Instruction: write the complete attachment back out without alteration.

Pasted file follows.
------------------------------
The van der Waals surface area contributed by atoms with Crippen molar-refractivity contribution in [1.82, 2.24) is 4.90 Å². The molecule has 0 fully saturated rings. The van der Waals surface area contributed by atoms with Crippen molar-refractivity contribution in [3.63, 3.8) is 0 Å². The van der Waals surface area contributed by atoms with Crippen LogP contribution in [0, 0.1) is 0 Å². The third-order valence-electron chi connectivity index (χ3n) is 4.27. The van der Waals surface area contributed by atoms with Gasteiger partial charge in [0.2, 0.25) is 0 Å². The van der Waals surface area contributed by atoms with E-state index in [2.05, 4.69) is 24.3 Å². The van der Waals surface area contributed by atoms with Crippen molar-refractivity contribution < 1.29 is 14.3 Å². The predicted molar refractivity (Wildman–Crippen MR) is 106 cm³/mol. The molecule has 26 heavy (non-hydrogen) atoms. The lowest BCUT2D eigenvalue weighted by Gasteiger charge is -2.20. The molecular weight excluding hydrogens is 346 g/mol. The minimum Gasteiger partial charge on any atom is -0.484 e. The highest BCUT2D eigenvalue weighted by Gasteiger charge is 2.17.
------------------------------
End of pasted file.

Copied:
The van der Waals surface area contributed by atoms with Crippen molar-refractivity contribution in [1.82, 2.24) is 4.90 Å². The molecule has 0 fully saturated rings. The van der Waals surface area contributed by atoms with Crippen molar-refractivity contribution in [3.63, 3.8) is 0 Å². The van der Waals surface area contributed by atoms with Crippen LogP contribution in [0, 0.1) is 0 Å². The third-order valence-electron chi connectivity index (χ3n) is 4.27. The van der Waals surface area contributed by atoms with Gasteiger partial charge in [0.2, 0.25) is 0 Å². The van der Waals surface area contributed by atoms with E-state index in [2.05, 4.69) is 24.3 Å². The van der Waals surface area contributed by atoms with Crippen molar-refractivity contribution < 1.29 is 14.3 Å². The predicted molar refractivity (Wildman–Crippen MR) is 106 cm³/mol. The molecule has 26 heavy (non-hydrogen) atoms. The lowest BCUT2D eigenvalue weighted by Gasteiger charge is -2.20. The molecular weight excluding hydrogens is 346 g/mol. The minimum Gasteiger partial charge on any atom is -0.484 e. The highest BCUT2D eigenvalue weighted by Gasteiger charge is 2.17.